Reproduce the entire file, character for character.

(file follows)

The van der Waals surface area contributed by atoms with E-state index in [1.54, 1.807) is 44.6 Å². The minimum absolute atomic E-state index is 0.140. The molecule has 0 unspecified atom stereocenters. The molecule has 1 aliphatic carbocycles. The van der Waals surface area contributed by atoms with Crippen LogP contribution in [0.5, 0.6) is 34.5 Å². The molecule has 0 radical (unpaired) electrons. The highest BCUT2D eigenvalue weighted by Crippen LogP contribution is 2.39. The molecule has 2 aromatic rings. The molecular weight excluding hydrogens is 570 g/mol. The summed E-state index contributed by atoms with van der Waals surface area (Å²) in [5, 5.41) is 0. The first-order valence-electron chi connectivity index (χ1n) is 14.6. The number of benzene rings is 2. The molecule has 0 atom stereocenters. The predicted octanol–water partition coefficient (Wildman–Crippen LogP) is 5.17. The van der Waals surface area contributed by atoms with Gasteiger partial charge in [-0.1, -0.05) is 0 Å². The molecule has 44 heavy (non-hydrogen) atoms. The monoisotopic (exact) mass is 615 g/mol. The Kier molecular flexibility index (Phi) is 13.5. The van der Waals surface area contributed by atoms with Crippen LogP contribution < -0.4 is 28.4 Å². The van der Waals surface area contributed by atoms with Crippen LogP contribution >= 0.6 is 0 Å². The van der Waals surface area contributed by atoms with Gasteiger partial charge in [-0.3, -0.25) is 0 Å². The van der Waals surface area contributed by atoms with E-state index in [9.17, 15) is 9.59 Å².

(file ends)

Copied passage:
The van der Waals surface area contributed by atoms with E-state index in [1.54, 1.807) is 44.6 Å². The minimum absolute atomic E-state index is 0.140. The molecule has 0 unspecified atom stereocenters. The molecule has 1 aliphatic carbocycles. The van der Waals surface area contributed by atoms with Crippen LogP contribution in [0.5, 0.6) is 34.5 Å². The molecule has 0 radical (unpaired) electrons. The highest BCUT2D eigenvalue weighted by Crippen LogP contribution is 2.39. The molecule has 2 aromatic rings. The molecular weight excluding hydrogens is 570 g/mol. The summed E-state index contributed by atoms with van der Waals surface area (Å²) in [5, 5.41) is 0. The first-order valence-electron chi connectivity index (χ1n) is 14.6. The number of benzene rings is 2. The molecule has 0 atom stereocenters. The predicted octanol–water partition coefficient (Wildman–Crippen LogP) is 5.17. The van der Waals surface area contributed by atoms with Gasteiger partial charge in [-0.1, -0.05) is 0 Å². The molecule has 44 heavy (non-hydrogen) atoms. The monoisotopic (exact) mass is 615 g/mol. The Kier molecular flexibility index (Phi) is 13.5. The van der Waals surface area contributed by atoms with Crippen LogP contribution < -0.4 is 28.4 Å². The van der Waals surface area contributed by atoms with Crippen LogP contribution >= 0.6 is 0 Å². The van der Waals surface area contributed by atoms with Gasteiger partial charge in [-0.3, -0.25) is 0 Å². The van der Waals surface area contributed by atoms with E-state index in [9.17, 15) is 9.59 Å².